Be careful out there…
People consign classic cars to dealers all the time in hopes they can get top dollar, which they often do, making it a worthwhile strategy. However, there is always a level of risk. David Cotten of Bay City, Michigan has been accused by a number of people for selling their classic cars and not passing along any of the profits. The man ran Bay City Motor Company and is also under investigation by the Michigan Department of State Regulatory Monitoring Division and the Michigan State Police. And while he’s possibly facing a criminal larceny charge for selling one car and not passing any money to the owner, there are many more who say he did the same thing to them.
According to a local news report, one of the alleged victims is Allen Kayler, an Arizona resident who consigned a 1966 Chevrolet Nova and a 1967 Chevelle back in 2018. Kayler said Cotten requested he send both titles over since supposedly a buyer was interested in both cars. Once he did, the dealer explained the deal fell through but that there were a lot of people interested in them. But the following year the cars supposedly still hadn’t sold, or that’s what Cotten told Kayler who did some digging and found one car in Virginia and one in Utah. The combined asking price for the cars was $238,000.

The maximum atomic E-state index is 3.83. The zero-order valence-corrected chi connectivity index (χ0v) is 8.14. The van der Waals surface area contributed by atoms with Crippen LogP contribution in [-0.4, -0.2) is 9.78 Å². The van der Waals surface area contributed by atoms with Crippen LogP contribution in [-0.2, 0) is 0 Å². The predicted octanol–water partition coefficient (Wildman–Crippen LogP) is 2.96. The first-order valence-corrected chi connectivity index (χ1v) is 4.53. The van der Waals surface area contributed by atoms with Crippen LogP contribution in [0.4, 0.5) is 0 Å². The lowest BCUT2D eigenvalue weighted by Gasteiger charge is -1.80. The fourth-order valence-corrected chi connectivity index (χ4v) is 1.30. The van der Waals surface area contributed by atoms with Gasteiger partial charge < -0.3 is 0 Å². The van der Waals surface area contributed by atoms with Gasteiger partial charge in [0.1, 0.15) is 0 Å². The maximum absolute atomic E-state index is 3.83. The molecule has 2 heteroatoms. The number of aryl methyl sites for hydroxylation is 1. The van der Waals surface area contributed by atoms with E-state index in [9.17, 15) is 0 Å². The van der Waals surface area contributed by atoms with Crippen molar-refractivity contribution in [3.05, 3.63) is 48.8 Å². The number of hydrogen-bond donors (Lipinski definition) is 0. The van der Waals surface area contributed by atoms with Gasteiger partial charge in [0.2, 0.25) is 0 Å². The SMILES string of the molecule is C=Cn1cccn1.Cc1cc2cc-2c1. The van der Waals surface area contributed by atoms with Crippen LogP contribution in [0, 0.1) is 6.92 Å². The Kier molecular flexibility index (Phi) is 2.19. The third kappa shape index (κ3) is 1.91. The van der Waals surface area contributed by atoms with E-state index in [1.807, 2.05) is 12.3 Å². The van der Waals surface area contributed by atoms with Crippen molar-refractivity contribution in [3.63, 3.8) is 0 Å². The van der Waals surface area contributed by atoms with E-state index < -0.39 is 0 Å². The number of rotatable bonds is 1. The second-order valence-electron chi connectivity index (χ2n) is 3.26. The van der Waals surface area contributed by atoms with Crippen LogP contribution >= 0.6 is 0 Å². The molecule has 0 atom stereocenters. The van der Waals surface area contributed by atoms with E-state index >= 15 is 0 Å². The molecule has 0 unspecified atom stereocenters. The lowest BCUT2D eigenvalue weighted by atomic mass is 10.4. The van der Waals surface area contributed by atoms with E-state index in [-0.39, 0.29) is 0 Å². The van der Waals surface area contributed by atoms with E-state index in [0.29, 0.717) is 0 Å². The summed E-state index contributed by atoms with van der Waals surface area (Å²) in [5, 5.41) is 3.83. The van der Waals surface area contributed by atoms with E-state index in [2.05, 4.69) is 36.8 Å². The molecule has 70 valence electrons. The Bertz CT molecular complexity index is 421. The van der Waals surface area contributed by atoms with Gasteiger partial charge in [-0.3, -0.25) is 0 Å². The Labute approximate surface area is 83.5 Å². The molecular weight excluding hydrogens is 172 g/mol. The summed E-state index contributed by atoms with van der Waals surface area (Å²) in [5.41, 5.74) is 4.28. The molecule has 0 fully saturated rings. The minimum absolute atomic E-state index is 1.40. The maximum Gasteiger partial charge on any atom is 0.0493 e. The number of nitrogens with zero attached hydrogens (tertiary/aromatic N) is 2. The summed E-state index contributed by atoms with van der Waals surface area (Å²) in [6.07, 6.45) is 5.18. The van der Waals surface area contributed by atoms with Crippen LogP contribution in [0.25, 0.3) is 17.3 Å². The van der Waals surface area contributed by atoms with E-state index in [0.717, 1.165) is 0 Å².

Another man who claimed Cotten had done the same thing to him filed a civil lawsuit and won. The judge ordered Cotten to pay the Florida resident $253,000.
Kayler and another man, Bill Salmeri who consigned a 1967 Ford Mustang, are interested in more than just suing Cotten for damages. They told reporters that they’re hoping either the Michigan Attorney General’s office or the FBI take on their cases and go after Cotten with criminal charges. Kayler went so far as to say he wants to see classic car dealer sitting in a prison cell, saying he thinks others who have allegedly been defrauded by the man feel the same way.